(Spoiler alert: This article discusses this week’s episode.)
As the husband in a conventional marriage, the issue of who’s the father and who’s the mother is not something that’s ever been raised in my house. But Modern Family and its tapestry of male types—including two gay married men, a gruff man’s man (Ed O’Neill), and his poetry-loving, sports-challenged stepson, Manny—assures that masculinity is often a hot topic on the ABC comedy. Once again this week’s Mother’s Day episode raised some interesting male-centric questions.
First, the question of whether one person in an all-male relationship should be designated the mother and be honored on Mother’s Day.
Mitchell, the redhead with the beard, brings breakfast in bad to Cam, telling him, “This is just the beginning, this is your day.”
Cam is offended and protests loudly, “You think of me as Lily’s mother! I’m your wife! I’m a woman!”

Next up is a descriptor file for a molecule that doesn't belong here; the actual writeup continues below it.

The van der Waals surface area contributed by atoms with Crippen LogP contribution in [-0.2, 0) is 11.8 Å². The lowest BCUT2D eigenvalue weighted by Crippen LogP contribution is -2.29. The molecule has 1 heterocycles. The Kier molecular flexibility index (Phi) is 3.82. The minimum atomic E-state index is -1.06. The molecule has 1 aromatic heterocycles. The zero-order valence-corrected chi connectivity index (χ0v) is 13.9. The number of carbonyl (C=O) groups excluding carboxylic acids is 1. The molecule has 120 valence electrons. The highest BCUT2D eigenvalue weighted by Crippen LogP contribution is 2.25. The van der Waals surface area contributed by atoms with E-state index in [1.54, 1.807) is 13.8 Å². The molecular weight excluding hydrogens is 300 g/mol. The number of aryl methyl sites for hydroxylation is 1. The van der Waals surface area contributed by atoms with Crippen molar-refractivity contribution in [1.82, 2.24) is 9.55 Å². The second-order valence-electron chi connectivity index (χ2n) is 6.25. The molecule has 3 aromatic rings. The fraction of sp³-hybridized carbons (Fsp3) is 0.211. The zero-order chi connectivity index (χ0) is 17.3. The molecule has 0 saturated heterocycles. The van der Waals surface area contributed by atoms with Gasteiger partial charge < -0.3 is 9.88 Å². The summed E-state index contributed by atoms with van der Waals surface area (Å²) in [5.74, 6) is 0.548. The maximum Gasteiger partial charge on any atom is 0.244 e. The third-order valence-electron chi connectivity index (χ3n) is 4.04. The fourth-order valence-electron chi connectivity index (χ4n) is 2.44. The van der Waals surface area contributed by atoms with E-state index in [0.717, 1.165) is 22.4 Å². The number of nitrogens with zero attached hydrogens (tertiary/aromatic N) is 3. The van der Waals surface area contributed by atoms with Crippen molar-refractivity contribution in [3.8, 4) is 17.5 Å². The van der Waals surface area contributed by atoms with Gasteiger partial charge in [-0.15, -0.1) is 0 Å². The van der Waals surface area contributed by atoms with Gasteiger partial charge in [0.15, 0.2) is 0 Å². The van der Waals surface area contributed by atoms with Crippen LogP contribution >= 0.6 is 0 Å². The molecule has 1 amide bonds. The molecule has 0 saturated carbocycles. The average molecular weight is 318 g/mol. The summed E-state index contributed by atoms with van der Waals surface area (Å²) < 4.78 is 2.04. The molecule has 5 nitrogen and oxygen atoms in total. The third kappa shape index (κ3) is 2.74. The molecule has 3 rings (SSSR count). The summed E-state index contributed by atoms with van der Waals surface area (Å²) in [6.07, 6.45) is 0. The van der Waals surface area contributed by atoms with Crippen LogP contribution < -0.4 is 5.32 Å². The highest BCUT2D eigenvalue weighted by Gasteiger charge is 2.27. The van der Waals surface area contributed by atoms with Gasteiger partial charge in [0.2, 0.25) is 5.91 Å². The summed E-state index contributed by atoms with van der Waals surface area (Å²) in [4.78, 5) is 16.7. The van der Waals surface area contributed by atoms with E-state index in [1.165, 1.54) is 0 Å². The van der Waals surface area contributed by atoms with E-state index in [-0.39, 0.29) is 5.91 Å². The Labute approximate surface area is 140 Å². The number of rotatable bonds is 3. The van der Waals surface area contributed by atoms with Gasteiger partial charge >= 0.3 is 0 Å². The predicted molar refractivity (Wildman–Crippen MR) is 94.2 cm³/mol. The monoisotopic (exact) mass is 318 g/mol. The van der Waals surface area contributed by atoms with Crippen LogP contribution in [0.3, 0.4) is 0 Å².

Afterward Mitchell addresses the camera, saying, “Honestly I’m a little offended that he accused me of that. I’m actually very sensitive about that issue. (Laughs). Like I would ever treat my partner as a woman.”
In the next scene, Mitchell leaves the bedroom and tells Lily, their young daughter, who is holding balloons and obviously waiting to say “Happy Mother’s Day” to Cam, too, “OK, scratch the balloons. She is in a mood.”
The rest of the episode hilariously examines the question of who’s the father and who’s the mother (if such roles even exist) in a gay marriage. But the topic of masculinity is raised in some of the show’s other relationships, too.
Ed O’Neill’s character, a man’s man, rarely resists the opportunity to needle son-in-law Phil. In this episode, Phil and Jay are cooking a meal for Mother’s Day while the women are out with the children. After Phil dons something he calls “onion goggles,” which will ostensibly protect his eyes when he’s cutting onions, he tells Jay, “No more tears when I cook. Welcome to the 21st century. You should get a pair.”
Jay replies, “I was gonna suggest the same thing.”
Later, though, when Jay comes across an old note from his mother in her cookbook, he’s the one who starts crying. He denies it, though, blaming the onions. The denial is short-lived, however, and Jay is soon blubbering that “you only get one mom.”
Yeah, it got a little dusty where I was.